“It is that kind of certitude that has moved this Church forward in the face of persecution, ridicule, sacrifice of fortune, the leaving of loved ones to travel to distant lands to carry the gospel message. That conviction motivates today as it has done from the beginning of this work. Faith in the hearts of millions that this cause is true, that God is our Eternal Father, and that Jesus is the Christ, must ever be the great motivating force in our lives” (in Conference Report, Oct. 1981, 6–7; or Ensign, Nov. 1981, 7).

Discuss the character traits required to remain faithful to God in the face of opposition. Ask: How did Joseph Smith demonstrate these traits in his life?

Joseph Smith—History 1:25. Offending God

Have students read Genesis 39:9; Revelation 2:14–15, 20–23; and Doctrine and Covenants 59:21 looking for what offends God. Ask: In Joseph Smith—History 1:25, what did Joseph Smith say would have been offensive to God? Elder Marvin J. Ashton said: “Joseph Smith placed commitment ahead of life itself. From the time of his first vision until his martyrdom, he was a victim of bitter persecution, reviling, and ridicule, but never did he falter” (in Conference Report, Oct. 1983, 89; or Ensign, Nov. 1983, 62). Encourage students to strive to live each day with a conscience free of offense toward God (see Matthew 13:20–21; Acts 24:16; D&C 135:4).

Joseph Smith—History 1:25–26. Joseph’s Mind Was Satisfied

Have students read Joseph Smith—History 1:25–26 and list the truths that Joseph Smith said he learned from his experience. Compare what Joseph learned to what he was confused about or did not know before his vision. Ask: What are some important aspects of the gospel of Jesus Christ that Joseph would learn about later? Why did the Lord not reveal all those truths to Joseph during the First Vision? (see 2 Nephi 28:30; Alma 12:9).

Joseph Smith—History 1:27–54 The Angel Moroni Appeared to Joseph Smith

Some Important Principles, Doctrines, and Events

Suggestions for Teaching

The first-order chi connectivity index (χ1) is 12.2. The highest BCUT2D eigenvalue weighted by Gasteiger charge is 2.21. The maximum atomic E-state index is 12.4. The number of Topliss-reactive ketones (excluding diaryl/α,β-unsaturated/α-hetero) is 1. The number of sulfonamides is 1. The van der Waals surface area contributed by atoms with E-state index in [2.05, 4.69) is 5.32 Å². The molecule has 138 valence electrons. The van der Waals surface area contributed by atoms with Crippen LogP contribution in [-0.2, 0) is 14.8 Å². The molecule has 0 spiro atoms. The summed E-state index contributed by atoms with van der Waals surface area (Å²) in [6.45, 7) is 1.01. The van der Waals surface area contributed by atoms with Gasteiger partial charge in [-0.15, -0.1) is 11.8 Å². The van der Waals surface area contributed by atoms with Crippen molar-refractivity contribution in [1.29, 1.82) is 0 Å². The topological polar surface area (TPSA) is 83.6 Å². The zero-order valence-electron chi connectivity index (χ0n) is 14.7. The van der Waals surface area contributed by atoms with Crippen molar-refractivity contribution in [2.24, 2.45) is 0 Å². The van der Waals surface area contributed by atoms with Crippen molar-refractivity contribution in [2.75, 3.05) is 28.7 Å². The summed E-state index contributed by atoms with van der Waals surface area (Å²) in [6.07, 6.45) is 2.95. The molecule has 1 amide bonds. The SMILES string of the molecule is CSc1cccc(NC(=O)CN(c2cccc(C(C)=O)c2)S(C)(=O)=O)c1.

Joseph Smith—History 1:27–29. Joseph Smith’s Teenage Years

Ask students what commanded their time and attention during their teenage years. Read Joseph Smith—History 1:27–29 and discuss the habits Joseph Smith said he “fell into” during these years. How did Joseph Smith feel about these years? Read the following statement by Elder James E. Faust, then a member of the Quorum of the Twelve Apostles:

“While Joseph sought perfection, he did not claim perfection. If he were intending to fabricate a great falsehood or wanted to perpetrate a fraud or practice deceit, would he have been so truthful about his own humanness? His complete candor in admitting human frailties and in declaring the loving discipline of God offers powerful proof of his honesty and probity [uprightness]. His statements stand on more solid footing because they were declarations against human nature and admissions against self-interest” (in Conference Report, Oct. 1981, 107; or Ensign, Nov. 1981, 77).

Invite students to mark the phrase “no one need suppose me guilty of any great or malignant sins” (Joseph Smith—History 1:28). Point out what a great blessing it is to be able to describe one’s life in this way. Discuss why our younger years can be so challenging and how we can stay close to Heavenly Father during this time (see Alma 37:35–37; 53:20–21).

Joseph Smith—History 1:29. Joseph Asked for a Divine Manifestation

Compare what certain scribes and Pharisees asked of the Lord in Matthew 12:38–39 to what Joseph Smith asked for in Joseph Smith—History 1:29. Have students use Doctrine and Covenants 63:8–12 to explain why Joseph received his manifestation, while others, such as the scribes and Pharisees in Matthew 12, did not. You may want to have students study other examples of people who asked for and received manifestations from the Lord (see Judges 6:11–24; 2 Kings 20:8–11; Mark 9:20–27; Helaman 11:1–5; Ether 3:6–16). Make sure students understand the importance of asking in faith and of accepting the will of the Lord when asking for any kind of inspiration or divine manifestation.

Joseph Smith—History 1:30–54. “God Had a Work for Me to Do”